Wooten v. Dr Kahn

Filing 34

Judge Denise J. Casper: ORDER entered. MEMORANDUM AND ORDER - The Court DENIES Khan's motion to dismiss, D. 25. (Hourihan, Lisa)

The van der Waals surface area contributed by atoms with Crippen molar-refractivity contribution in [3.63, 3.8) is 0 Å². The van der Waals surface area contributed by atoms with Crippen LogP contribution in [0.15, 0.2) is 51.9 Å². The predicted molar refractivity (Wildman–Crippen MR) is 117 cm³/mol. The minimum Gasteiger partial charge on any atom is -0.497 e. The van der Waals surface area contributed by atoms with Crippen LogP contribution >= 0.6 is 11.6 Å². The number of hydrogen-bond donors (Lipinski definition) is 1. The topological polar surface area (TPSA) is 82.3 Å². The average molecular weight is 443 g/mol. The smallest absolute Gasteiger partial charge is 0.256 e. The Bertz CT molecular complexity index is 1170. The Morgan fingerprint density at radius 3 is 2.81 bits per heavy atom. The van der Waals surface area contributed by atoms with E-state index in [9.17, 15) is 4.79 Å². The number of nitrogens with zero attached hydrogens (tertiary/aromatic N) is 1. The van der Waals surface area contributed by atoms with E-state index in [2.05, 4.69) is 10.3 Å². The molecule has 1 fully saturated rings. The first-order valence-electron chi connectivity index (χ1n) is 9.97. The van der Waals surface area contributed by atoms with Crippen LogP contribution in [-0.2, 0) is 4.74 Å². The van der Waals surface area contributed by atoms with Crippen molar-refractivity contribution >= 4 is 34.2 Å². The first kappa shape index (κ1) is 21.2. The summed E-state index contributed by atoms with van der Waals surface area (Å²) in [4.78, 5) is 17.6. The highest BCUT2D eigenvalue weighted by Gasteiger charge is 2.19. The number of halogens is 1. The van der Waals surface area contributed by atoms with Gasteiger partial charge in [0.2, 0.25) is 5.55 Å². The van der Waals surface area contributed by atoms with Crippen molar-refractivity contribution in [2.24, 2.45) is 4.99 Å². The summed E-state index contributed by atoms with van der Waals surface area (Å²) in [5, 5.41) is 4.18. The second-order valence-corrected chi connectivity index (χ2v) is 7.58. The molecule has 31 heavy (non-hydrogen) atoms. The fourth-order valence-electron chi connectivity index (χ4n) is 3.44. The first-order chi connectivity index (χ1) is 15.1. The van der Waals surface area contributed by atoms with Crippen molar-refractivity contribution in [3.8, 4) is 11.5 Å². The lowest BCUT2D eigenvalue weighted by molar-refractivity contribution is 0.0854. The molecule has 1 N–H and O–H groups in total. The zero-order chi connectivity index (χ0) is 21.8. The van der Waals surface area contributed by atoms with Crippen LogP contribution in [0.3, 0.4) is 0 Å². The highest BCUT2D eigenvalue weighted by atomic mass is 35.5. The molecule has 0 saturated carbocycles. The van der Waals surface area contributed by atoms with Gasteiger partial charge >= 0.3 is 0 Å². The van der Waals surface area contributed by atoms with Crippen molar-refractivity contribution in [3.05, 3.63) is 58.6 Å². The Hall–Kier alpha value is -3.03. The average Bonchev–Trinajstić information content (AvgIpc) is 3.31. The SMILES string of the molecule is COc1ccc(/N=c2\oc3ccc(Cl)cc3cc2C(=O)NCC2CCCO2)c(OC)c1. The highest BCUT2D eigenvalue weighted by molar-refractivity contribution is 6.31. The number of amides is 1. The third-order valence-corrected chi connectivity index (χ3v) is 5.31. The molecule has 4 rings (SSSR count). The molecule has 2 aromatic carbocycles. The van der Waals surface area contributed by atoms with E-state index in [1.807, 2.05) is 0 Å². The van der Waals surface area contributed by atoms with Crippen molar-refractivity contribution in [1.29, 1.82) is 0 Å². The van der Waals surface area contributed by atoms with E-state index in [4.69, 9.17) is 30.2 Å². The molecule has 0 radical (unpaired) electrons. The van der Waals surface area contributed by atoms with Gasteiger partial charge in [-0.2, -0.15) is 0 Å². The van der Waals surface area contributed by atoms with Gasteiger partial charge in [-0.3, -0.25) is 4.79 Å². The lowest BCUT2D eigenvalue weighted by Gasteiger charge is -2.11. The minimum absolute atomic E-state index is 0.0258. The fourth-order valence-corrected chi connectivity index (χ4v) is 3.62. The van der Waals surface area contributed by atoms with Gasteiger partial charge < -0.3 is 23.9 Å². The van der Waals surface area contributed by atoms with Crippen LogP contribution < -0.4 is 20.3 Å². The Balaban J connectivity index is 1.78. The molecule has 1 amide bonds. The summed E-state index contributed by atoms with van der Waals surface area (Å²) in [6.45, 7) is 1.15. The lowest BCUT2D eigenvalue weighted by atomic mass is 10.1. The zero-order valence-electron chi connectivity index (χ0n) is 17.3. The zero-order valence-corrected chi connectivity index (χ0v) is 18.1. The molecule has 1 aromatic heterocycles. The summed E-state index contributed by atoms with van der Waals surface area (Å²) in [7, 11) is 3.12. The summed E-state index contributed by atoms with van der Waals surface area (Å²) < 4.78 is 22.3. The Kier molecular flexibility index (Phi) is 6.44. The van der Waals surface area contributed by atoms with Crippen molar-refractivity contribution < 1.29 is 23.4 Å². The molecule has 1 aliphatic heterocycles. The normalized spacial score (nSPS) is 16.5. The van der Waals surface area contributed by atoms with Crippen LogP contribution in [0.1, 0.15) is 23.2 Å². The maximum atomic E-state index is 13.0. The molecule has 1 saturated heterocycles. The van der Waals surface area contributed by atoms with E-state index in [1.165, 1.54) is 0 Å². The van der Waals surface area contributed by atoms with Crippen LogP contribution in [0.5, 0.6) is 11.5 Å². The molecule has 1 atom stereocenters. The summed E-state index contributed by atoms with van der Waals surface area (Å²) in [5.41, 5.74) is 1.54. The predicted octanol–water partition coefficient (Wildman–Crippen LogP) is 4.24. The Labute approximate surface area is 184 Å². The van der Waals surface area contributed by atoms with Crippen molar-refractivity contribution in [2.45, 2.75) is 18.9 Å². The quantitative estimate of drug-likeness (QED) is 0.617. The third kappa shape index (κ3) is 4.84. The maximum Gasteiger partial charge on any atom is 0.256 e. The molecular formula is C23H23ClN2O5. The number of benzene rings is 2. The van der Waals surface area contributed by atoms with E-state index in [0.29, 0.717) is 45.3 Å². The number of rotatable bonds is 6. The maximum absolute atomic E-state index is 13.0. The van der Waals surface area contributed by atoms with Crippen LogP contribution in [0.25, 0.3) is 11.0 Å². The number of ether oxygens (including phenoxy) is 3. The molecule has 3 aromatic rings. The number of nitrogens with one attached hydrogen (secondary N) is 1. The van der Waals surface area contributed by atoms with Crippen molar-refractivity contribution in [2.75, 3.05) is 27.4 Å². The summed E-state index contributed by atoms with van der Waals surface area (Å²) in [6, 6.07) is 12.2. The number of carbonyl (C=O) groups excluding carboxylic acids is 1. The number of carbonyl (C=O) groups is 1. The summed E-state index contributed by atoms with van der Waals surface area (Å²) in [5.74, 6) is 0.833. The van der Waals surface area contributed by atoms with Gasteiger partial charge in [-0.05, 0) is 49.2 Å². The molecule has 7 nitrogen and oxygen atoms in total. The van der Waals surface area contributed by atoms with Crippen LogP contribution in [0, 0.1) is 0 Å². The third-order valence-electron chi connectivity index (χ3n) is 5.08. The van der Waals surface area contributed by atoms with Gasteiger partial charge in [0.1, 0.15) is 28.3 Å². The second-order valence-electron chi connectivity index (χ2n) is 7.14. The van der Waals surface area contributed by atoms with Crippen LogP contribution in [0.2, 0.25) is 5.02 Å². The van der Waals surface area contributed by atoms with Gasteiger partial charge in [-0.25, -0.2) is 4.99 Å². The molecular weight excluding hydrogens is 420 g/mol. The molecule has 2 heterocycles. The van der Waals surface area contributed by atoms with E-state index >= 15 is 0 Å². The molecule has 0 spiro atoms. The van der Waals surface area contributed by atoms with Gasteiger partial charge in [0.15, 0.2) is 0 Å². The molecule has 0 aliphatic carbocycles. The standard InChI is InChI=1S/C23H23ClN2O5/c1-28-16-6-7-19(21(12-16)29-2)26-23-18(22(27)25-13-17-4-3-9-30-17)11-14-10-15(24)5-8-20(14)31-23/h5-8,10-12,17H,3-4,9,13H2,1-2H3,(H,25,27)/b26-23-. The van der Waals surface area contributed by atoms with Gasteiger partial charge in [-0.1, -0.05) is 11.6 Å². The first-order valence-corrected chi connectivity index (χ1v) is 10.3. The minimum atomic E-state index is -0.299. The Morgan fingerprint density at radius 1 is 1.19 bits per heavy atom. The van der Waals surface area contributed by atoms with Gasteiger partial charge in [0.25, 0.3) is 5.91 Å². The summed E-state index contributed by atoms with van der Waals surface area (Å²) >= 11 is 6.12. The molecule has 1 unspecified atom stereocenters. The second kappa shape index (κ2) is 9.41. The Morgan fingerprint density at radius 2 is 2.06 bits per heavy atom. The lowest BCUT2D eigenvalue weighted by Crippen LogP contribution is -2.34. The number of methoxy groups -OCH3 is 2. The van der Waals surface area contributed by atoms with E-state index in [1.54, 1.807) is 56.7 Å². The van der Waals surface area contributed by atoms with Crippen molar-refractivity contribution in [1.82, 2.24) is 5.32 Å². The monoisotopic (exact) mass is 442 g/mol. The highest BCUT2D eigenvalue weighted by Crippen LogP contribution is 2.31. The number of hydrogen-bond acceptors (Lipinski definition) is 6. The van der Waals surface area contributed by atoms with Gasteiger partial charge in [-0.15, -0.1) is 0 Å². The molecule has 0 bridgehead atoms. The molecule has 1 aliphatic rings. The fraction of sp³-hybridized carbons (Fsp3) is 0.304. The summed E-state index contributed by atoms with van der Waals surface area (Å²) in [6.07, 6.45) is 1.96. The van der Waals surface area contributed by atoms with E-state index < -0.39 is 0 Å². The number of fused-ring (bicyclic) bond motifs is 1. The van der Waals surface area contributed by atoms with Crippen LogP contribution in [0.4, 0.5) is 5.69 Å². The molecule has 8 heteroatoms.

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UNITED STATES DISTRICT COURT DISTRICT OF MASSACHUSETTS __________________________________________ ) ) DESEAN WOOTEN, ) ) Plaintiff, ) ) v. ) ) Civil Action No.: 16-11642 ) DR. KHALID KHAN, ) ) Defendant. ) ) __________________________________________) MEMORANDUM AND ORDER CASPER, J. I. June 7, 2017 Introduction Plaintiff DeSean Wooten (“Wooten”) brings claims against Defendant Dr. Khalid Khan (spelled as Kahn in some pleadings) (“Khan”), alleging that Khan violated 28 U.S.C. § 1983 by failing to provide medical treatment to Wooten in violation of his Eighth Amendment rights. D. 5. Wooten also asserts a negligence claim against Khan. Id. Khan now moves to dismiss Wooten’s complaint pursuant to Fed. R. Civ. P. 12(b)(6). D. 25. II. Standard of Review The Court will grant a motion to dismiss pursuant to Fed. R. Civ. P. 12(b)(6) if the complaint fails to plead sufficient facts that “state a claim to relief that is plausible on its face.” Bell Atl. Corp. v. Twombly, 550 U.S. 544, 570 (2007). When considering a motion to dismiss, the Court is tasked with “separat[ing] the factual allegations from the conclusory statements in order to analyze whether the former, if taken as true, set forth a ‘plausible, not merely a conceivable, case for relief.’” Juárez v. Select Portfolio Servicing, Inc., 708 F.3d 269, 276 (1st 1 Cir. 2013) (quoting Ocasio-Hernández v. Fortuño-Burset, 640 F.3d 1, 12 (1st Cir. 2011)). In conducting this examination, the court must not “attempt to forecast a plaintiff’s likelihood of success on the merits,” id. (internal quotation marks omitted), but instead “give the plaintiff the benefit of all reasonable inferences.” Ruiz v. Bally Total Fitness Holding Corp., 496 F.3d 1, 5 (1st Cir. 2007) (citing Rogan v. Menino, 175 F.3d 75, 77 (1st Cir. 1999)). When a plaintiff is pro se, the Court must apply a liberal reading to the complaint and hold pro se litigants to a less stringent pleading standard than that applied to lawyers. Kruskall v. Sallie Mae Serv., Inc., No. 15-cv-11780-DJC, 2016 WL 1056973, at *1 (D. Mass. Mar. 14, 2016) (citing Green v. Commonwealth of Mass., 108 F.R.D. 217, 218 (D. Mass. 1985)). A pro se plaintiff, however, must still comply with procedural and substantive law and “dismissal remains appropriate . . . when the complaint fails to even suggest an actionable claim.” Overton v. Torruella, 183 F. Supp. 2d 295, 303 (D. Mass. 2001). III. Factual Background The following factual summary is based upon the allegations in the amended complaint, D. 5, and are accepted as true for the consideration of Khan’s motion to dismiss. Wooten is an inmate at Bridgewater State Hospital (“BSH”) where Khan serves as the head medical director in charge of medical operations involving prisoners. D. 5 ¶¶ 3-4. In November or early December 2015, Wooten had an “emotional meltdown” and injured himself by giving himself a perforated bowel. Id. ¶ 6. Thereafter, Khan neglected to treat Wooten’s injuries and placed him a restricted cell. Id. It was not until Wooten developed a fever and was barely able to walk—roughly twenty-four hours later—that Khan sent Wooten to an outside hospital for medical treatment. Id. ¶¶ 6, 8. At the outside facility, Wooten remained emotionally distraught and refused treatment. Id. ¶ 8. The resulting infection was so severe, however, that he was sent to an outside 2 hospital a second time at which point he accepted treatment. Id. ¶¶ 8-9. Wooten remained at the outside hospital for treatment for roughly seven weeks. Id. ¶ 9. Upon his release from the outside facility in January 2016, Wooten was provided with a discharge summary plan and prescribed medications according to that plan. Id. ¶¶ 10, 12, 17. Khan, however, did not follow the discharge summary plan and did not provide Wooten with the prescribed medications in accordance with the plan. Id. ¶¶ 10, 12, 17. Thereafter, on September 22, 2016, Wooten had a second “emotional meltdown” as a result of the months of pain and suffering he experienced. Id. ¶ 14. This time, Wooten hurt himself again which ultimately led to an operation to remove a series of objects from his small intestine. Id. IV. Procedural History Wooten instituted this action on August 5, 2016. D. 1. Khan has now moved to dismiss Wooten’s amended complaint, D. 5. D. 25. V. Motion to Dismiss A. The Court Will Not Dismiss Wooten’s Eighth Amendment Claim Khan first asserts that Wooten has not alleged a cognizable Eighth Amendment violation for the medical treatment Wooten received from Khan. D. 25-1 at 2-3. The Eighth Amendment protection against cruel and unusual punishment shields prisoners from medical mistreatment or neglect for physical and mental health ailments. Feeney v. Corr. Med. Servs., Inc., 464 F.3d 158, 161 (1st Cir. 2006); Torraco v. Maloney, 923 F.2d 231, 234-35 (1st Cir. 1991). For medical treatment to offend the Constitution, the care must involve “acts or omissions sufficiently harmful to evidence deliberate indifference” to serious medical needs. Id. (quoting Estelle v. Gamble, 429 U.S. 97, 105-06 (1976)) (internal quotation marks omitted). “To succeed on a claim of deliberate indifference based on inadequate or delayed medical care, ‘a plaintiff must satisfy both a subjective 3 and objective inquiry’” in which he first establishes that the deprivation was sufficiently serious and then that the prison officials charged had a culpable state of mind as to the prisoner’s medical need. Perry v. Roy, 782 F.3d 73, 78 (1st Cir. 2015). To fulfill the objective test, the plaintiff must establish that he had a serious medical need that was either diagnosed by a physician as mandating treatment or so obvious that a layperson would recognize the need for medical assistance. See Gaudreault v. Municipality of Salem, 923 F.2d 203, 208 (1st Cir. 1990). To fulfill the subjective test, the plaintiff must demonstrate that these prison officials were deliberately indifferent; i.e., intentionally failed to provide or inadequately provided treatment. Perry, 782 F.3d at 79. In the instant litigation, Khan argues that Wooten has not sufficiently alleged an Eighth Amendment violation because he alleges no more than disagreements over the appropriate course of treatment for his injuries as opposed to complete neglect to treat said injuries. D. 25-1 at 2-3. The First Circuit has held that “substandard care, malpractice, negligence, inadvertent failure to provide care, and disagreement as to the appropriate course of treatment are all insufficient to prove a constitutional violation” under the Eighth Amendment. Ruiz-Rosa v. Rullán, 485 F.3d 150, 156 (1st Cir. 2007). Indeed, allegations that simply reflect a disagreement as to the appropriate course of treatment like exercises of a medical professional’s judgment fall short of stating a constitutional claim for relief. Feeney, 464 F.3d at 162 (citing Ferranti v. Moran, 618 F.2d 888, 891 (1st Cir. 1980)). Applied here, however, the complaint alleges more than just a disagreement between Khan and Wooten as to his medical treatment. First, Wooten alleges that after he sustained the first set of injuries where he perforated his own bowels in an act of selfinjury, Khan provided no assistance and sent Wooten to a restricted cell where he went without treatment for at least twenty-four hours until his condition worsened such that he could barely walk and sustained a fever. D. 5 ¶¶ 6, 8. Although deliberate indifference “defines a narrow band of 4 conduct,” a plaintiff can prove deliberate indifference when an official commits wanton decisionmaking to deny or delay care when that official had actual knowledge of impending harm that was easily preventable. Feeney, 464 F.3d at 162 (citing Watson v. Caton, 984 F.2d 537, 540 (1st Cir. 1993)). This is what Wooten alleges here. Any factual disputes, like whether the delay in treatment was objectively reasonable or whether Wooten suffered additional detrimental effects to his health because of the delay, are questions of fact not suitable for resolution at this time. See Perry, 782 F.3d at 79-80 (explaining that factual disputes regarding delay in treatment and the effects of that delay prevented granting summary judgment). As Khan points out, D. 25-1 at 3, Wooten alleges that after he developed a fever in the restricted cell, he was sent to an outside hospital for treatment. This, however, does not compel the Court to dismiss this claim at this stage. As the First Circuit explained, simply because a prisoner eventually receives some treatment, including being transferred to a hospital, does not foreclose that his serious medical needs were ignored. Perry, 782 F.3d at 81. If the Court “were to accept this premise, no deliberate indifference case would ever go to trial so long as someone managed to take an inmate to the hospital right before he or she died, as we can easily presume serious medical conditions do not necessarily improve on their own over time” which is “precisely why the Constitution protects an inmate from a significant risk of future health harms.” Id. Wooten further alleges that the outside hospital that was treating Wooten prescribed him with medications as part of a discharge medical plan but that Khan did not provide Wooten with that medicine in conformity with the plan, leading to months of pain and suffering. D. 5 ¶¶ 9-13. Khan argues that he made a decision to lower Wooten’s pain medication in his professional judgment about the appropriate course of treatment and thus such a decision cannot constitute an Eighth Amendment violation. D. 25-1 at 3. The complaint, however, does not characterize Khan’s 5 actions as a decision to lower Wooten’s pain medication. D. 5 ¶¶ 10-12, 17. Instead, the complaint alleges that Khan did not provide pain medication or other medication pursuant to the discharge plan even after Wooten raised a concern with this on multiple occasions. D. 5 ¶¶ 9-13, 17. Confining its inquiry to the complaint and the accompanying documents—as it must do at this time—the Court cannot conclude that these actions were necessarily the result of a dispute between Khan and Wooten as to the best course of treatment. To the extent that Khan disputes his state of mind at the time of medical treatment either before or after Wooten was treated by an outside hospital, the resolution of such a factual dispute is better suited for a later stage in litigation. Inquiries into an individual’s state of mind, such as the existence of deliberate indifference under the subjective prong of the Eighth Amendment test, usually present fact-based questions to be resolved by a factfinder. See Torraco, 923 F.2d at 234. Here, as explained, Wooten has alleged enough to survive motion to dismiss: he alleges that Khan neglected to provide him medical care upon injury and instead waited until Wooten’s condition worsened until he could barely walk, and that Khan did not provide him with his prescribed medications after being released from the hospital even after Wooten brought the neglect to Khan’s attention. See D. 5 ¶¶ 6-12, 16. That is, Wooten has alleged that Khan was deliberately indifferent because he has alleged that he made Khan aware of his injuries and pain and with that knowledge, Khan failed to provide Wooten with treatment. See Perry, 782 F.3d at 79. For these reasons, the Court declines to dismiss Wooten’s § 1983 claim that alleges an Eighth Amendment violation. B. The Court Will Not Dismiss Wooten’s Negligence Claim Khan also moves for dismissal of Wooten’s negligence claim. D. 25-1 at 3-4. 6 Khan first contends that the Court should dismiss the negligence count on the basis that it should not exercise supplemental jurisdiction over this state law claim if it dismisses his federal § 1983 claim. Id. at 4. Here, however, the Court has no basis to dismiss Wooten’s negligence claim for this reason because the Court has not dismissed Wooten’s federal claim. Kahn asserts that the negligence claim should be dismissed for the additional reason that Khan’s refusal to send Wooten to the hospital immediately after he sustained a perforated bowel did not cause Wooten’s injury. D. 25-1 at 3-4. Specifically, Khan argues that because Wooten refused treatment after being sent to the outside hospital for the first time, his allegations are too attenuated to show that Khan’s actions caused Wooten’s injury. Id. “Under Massachusetts tort law, a plaintiff in a medical malpractice suit bears the burden of proving by a preponderance of the evidence that a physician-patient relationship existed between the physician and the injured party, that the physician breached his or her duty of care, and that the breach was the proximate cause of the injury.” Mitchell v. United States, 141 F.3d 8, 13 (1st Cir. 1998). Dismissal is not warranted here. First, Khan’s argument does not address the possible negligence claim that arises from Khan’s refusal to provide Wooten with his prescribed medications in accordance with the discharge plan. See D. 5 ¶¶ 10, 12. Second, this argument also falls short for dismissal of Wooten’s negligence claim as to the failure to send Wooten to the hospital for the initial, perforated bowel injuries. See D. 5 ¶ 6. Generally, causation consists of questions of fact reserved for the factfinder. See Putnam Res. v. Pateman, 958 F.2d 448, 460 (1st Cir.1992) (noting that “[a]pplication of the legal cause standard to the circumstances of a particular case is a function ordinarily performed by, and peculiarly within the competence of, the factfinder”) (internal quotation omitted). Where the complaint adequately alleges that the injuries were caused by 7 Khan’s neglect, any factual dispute as to the proximate cause of Wooten’s ailments is best left to summary judgment or trial. Accordingly, the Court will not dismiss Wooten’s negligence claim. VI. Conclusion For these reasons, the Court DENIES Khan’s motion to dismiss, D. 25. So Ordered. /s/ Denise J. Casper United States District Judge 8